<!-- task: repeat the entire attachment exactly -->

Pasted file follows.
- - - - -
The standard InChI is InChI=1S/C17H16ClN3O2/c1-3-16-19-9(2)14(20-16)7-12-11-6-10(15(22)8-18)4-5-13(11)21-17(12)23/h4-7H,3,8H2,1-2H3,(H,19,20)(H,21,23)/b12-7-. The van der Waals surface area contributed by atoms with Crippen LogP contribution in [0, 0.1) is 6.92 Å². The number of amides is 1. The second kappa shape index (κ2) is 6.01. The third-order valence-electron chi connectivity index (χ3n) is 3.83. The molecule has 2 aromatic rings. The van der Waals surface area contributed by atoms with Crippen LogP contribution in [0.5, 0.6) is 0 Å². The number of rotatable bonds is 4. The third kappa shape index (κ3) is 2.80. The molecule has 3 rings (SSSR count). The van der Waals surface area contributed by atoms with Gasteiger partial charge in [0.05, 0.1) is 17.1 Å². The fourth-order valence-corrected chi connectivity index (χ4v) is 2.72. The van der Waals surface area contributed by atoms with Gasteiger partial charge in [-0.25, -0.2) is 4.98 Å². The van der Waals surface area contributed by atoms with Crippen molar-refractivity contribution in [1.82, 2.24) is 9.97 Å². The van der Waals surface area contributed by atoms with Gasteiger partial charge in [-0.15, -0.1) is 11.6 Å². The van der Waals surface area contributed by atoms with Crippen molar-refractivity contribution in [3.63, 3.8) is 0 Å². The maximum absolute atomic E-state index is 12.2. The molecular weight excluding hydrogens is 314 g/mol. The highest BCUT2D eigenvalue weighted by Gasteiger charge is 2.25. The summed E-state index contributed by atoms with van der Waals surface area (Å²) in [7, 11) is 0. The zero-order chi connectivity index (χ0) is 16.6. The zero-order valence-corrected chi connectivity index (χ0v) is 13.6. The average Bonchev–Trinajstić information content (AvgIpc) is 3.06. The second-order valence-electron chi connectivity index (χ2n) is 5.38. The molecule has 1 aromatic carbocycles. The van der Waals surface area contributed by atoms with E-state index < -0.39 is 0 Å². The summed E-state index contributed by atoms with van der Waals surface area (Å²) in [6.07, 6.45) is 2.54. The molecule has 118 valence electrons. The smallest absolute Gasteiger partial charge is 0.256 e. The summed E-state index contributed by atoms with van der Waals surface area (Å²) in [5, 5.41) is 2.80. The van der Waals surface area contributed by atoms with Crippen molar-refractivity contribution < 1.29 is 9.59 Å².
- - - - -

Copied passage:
The standard InChI is InChI=1S/C17H16ClN3O2/c1-3-16-19-9(2)14(20-16)7-12-11-6-10(15(22)8-18)4-5-13(11)21-17(12)23/h4-7H,3,8H2,1-2H3,(H,19,20)(H,21,23)/b12-7-. The van der Waals surface area contributed by atoms with Crippen LogP contribution in [0, 0.1) is 6.92 Å². The number of amides is 1. The second kappa shape index (κ2) is 6.01. The third-order valence-electron chi connectivity index (χ3n) is 3.83. The molecule has 2 aromatic rings. The van der Waals surface area contributed by atoms with Crippen LogP contribution in [0.5, 0.6) is 0 Å². The number of rotatable bonds is 4. The third kappa shape index (κ3) is 2.80. The molecule has 3 rings (SSSR count). The van der Waals surface area contributed by atoms with Gasteiger partial charge in [0.05, 0.1) is 17.1 Å². The fourth-order valence-corrected chi connectivity index (χ4v) is 2.72. The van der Waals surface area contributed by atoms with Gasteiger partial charge in [-0.25, -0.2) is 4.98 Å². The van der Waals surface area contributed by atoms with Crippen molar-refractivity contribution in [1.82, 2.24) is 9.97 Å². The van der Waals surface area contributed by atoms with Gasteiger partial charge in [-0.15, -0.1) is 11.6 Å². The van der Waals surface area contributed by atoms with Crippen molar-refractivity contribution in [3.63, 3.8) is 0 Å². The maximum absolute atomic E-state index is 12.2. The molecular weight excluding hydrogens is 314 g/mol. The highest BCUT2D eigenvalue weighted by Gasteiger charge is 2.25. The summed E-state index contributed by atoms with van der Waals surface area (Å²) in [7, 11) is 0. The zero-order chi connectivity index (χ0) is 16.6. The zero-order valence-corrected chi connectivity index (χ0v) is 13.6. The average Bonchev–Trinajstić information content (AvgIpc) is 3.06. The second-order valence-electron chi connectivity index (χ2n) is 5.38. The molecule has 1 aromatic carbocycles. The van der Waals surface area contributed by atoms with E-state index < -0.39 is 0 Å². The summed E-state index contributed by atoms with van der Waals surface area (Å²) in [6.07, 6.45) is 2.54. The molecule has 118 valence electrons. The smallest absolute Gasteiger partial charge is 0.256 e. The summed E-state index contributed by atoms with van der Waals surface area (Å²) in [5, 5.41) is 2.80. The van der Waals surface area contributed by atoms with Crippen molar-refractivity contribution < 1.29 is 9.59 Å².